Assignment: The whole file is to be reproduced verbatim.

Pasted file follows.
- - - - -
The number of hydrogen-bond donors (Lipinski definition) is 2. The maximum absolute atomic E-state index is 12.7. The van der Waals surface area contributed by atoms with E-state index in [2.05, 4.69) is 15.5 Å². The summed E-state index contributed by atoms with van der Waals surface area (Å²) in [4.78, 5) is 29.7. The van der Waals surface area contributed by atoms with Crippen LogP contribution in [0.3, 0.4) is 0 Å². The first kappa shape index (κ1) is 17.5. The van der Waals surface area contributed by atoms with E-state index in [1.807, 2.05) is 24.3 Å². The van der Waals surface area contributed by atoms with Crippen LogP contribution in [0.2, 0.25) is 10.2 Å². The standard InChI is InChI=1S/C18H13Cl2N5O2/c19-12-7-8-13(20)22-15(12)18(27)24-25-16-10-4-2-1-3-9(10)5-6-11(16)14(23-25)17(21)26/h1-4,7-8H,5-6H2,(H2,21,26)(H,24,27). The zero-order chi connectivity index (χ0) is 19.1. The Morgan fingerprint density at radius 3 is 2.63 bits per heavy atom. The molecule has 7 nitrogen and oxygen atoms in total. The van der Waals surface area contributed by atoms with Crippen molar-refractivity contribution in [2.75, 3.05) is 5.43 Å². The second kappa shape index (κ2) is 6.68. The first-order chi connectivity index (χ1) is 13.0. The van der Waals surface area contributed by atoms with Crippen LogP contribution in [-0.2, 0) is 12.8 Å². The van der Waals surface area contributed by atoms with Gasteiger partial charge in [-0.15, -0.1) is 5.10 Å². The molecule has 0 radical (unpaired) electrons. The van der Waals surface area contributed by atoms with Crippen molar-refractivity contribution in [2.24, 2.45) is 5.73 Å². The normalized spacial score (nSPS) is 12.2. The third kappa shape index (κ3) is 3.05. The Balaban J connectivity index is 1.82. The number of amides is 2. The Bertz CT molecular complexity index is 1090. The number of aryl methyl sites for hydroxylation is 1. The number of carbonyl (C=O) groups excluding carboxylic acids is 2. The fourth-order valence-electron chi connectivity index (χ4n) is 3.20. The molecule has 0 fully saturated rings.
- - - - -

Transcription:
The number of hydrogen-bond donors (Lipinski definition) is 2. The maximum absolute atomic E-state index is 12.7. The van der Waals surface area contributed by atoms with E-state index in [2.05, 4.69) is 15.5 Å². The summed E-state index contributed by atoms with van der Waals surface area (Å²) in [4.78, 5) is 29.7. The van der Waals surface area contributed by atoms with Crippen LogP contribution in [0.3, 0.4) is 0 Å². The first kappa shape index (κ1) is 17.5. The van der Waals surface area contributed by atoms with E-state index in [1.807, 2.05) is 24.3 Å². The van der Waals surface area contributed by atoms with Crippen LogP contribution in [0.2, 0.25) is 10.2 Å². The standard InChI is InChI=1S/C18H13Cl2N5O2/c19-12-7-8-13(20)22-15(12)18(27)24-25-16-10-4-2-1-3-9(10)5-6-11(16)14(23-25)17(21)26/h1-4,7-8H,5-6H2,(H2,21,26)(H,24,27). The zero-order chi connectivity index (χ0) is 19.1. The Morgan fingerprint density at radius 3 is 2.63 bits per heavy atom. The molecule has 7 nitrogen and oxygen atoms in total. The van der Waals surface area contributed by atoms with Crippen molar-refractivity contribution in [2.75, 3.05) is 5.43 Å². The second kappa shape index (κ2) is 6.68. The first-order chi connectivity index (χ1) is 13.0. The van der Waals surface area contributed by atoms with Crippen LogP contribution in [-0.2, 0) is 12.8 Å². The van der Waals surface area contributed by atoms with Gasteiger partial charge in [-0.15, -0.1) is 5.10 Å². The molecule has 0 radical (unpaired) electrons. The van der Waals surface area contributed by atoms with Crippen molar-refractivity contribution in [2.24, 2.45) is 5.73 Å². The normalized spacial score (nSPS) is 12.2. The third kappa shape index (κ3) is 3.05. The Balaban J connectivity index is 1.82. The number of amides is 2. The Bertz CT molecular complexity index is 1090. The number of aryl methyl sites for hydroxylation is 1. The number of carbonyl (C=O) groups excluding carboxylic acids is 2. The fourth-order valence-electron chi connectivity index (χ4n) is 3.20. The molecule has 0 fully saturated rings.